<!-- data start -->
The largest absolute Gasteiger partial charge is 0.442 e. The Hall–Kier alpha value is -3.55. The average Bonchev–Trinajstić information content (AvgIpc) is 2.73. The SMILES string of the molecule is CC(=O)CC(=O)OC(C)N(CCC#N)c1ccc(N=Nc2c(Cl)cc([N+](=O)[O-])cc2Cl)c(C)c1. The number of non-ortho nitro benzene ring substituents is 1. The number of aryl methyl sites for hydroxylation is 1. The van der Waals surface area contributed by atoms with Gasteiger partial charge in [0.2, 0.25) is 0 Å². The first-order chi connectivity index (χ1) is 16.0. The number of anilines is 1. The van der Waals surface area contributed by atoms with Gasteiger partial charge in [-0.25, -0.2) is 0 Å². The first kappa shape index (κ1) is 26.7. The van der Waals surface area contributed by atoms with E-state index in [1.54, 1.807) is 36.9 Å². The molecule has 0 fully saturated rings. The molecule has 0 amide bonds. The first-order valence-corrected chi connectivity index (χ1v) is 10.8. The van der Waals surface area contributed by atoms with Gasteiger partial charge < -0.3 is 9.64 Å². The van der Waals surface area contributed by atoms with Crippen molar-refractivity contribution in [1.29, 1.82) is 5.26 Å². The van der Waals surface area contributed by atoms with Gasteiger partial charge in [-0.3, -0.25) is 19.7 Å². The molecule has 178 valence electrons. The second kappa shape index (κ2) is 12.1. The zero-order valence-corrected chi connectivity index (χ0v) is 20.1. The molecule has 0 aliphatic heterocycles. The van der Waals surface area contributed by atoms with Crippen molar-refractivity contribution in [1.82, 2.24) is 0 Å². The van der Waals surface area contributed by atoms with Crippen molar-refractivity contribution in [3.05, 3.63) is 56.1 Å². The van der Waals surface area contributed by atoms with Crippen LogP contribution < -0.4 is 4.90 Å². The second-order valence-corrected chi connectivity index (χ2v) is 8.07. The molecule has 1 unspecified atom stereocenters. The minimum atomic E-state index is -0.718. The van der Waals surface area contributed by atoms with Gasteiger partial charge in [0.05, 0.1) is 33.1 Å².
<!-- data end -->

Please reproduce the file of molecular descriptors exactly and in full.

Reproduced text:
The largest absolute Gasteiger partial charge is 0.442 e. The Hall–Kier alpha value is -3.55. The average Bonchev–Trinajstić information content (AvgIpc) is 2.73. The SMILES string of the molecule is CC(=O)CC(=O)OC(C)N(CCC#N)c1ccc(N=Nc2c(Cl)cc([N+](=O)[O-])cc2Cl)c(C)c1. The number of non-ortho nitro benzene ring substituents is 1. The number of aryl methyl sites for hydroxylation is 1. The van der Waals surface area contributed by atoms with Gasteiger partial charge in [0.2, 0.25) is 0 Å². The first-order chi connectivity index (χ1) is 16.0. The number of anilines is 1. The van der Waals surface area contributed by atoms with Gasteiger partial charge in [-0.25, -0.2) is 0 Å². The first kappa shape index (κ1) is 26.7. The van der Waals surface area contributed by atoms with E-state index in [1.54, 1.807) is 36.9 Å². The molecule has 0 fully saturated rings. The molecule has 0 amide bonds. The first-order valence-corrected chi connectivity index (χ1v) is 10.8. The van der Waals surface area contributed by atoms with Gasteiger partial charge < -0.3 is 9.64 Å². The van der Waals surface area contributed by atoms with Crippen molar-refractivity contribution in [1.29, 1.82) is 5.26 Å². The van der Waals surface area contributed by atoms with Gasteiger partial charge in [-0.3, -0.25) is 19.7 Å². The molecule has 178 valence electrons. The second kappa shape index (κ2) is 12.1. The zero-order valence-corrected chi connectivity index (χ0v) is 20.1. The molecule has 0 aliphatic heterocycles. The van der Waals surface area contributed by atoms with Crippen molar-refractivity contribution in [1.82, 2.24) is 0 Å². The van der Waals surface area contributed by atoms with Crippen molar-refractivity contribution in [3.05, 3.63) is 56.1 Å². The van der Waals surface area contributed by atoms with Crippen LogP contribution < -0.4 is 4.90 Å². The second-order valence-corrected chi connectivity index (χ2v) is 8.07. The molecule has 1 unspecified atom stereocenters. The minimum atomic E-state index is -0.718. The van der Waals surface area contributed by atoms with Gasteiger partial charge in [0.05, 0.1) is 33.1 Å².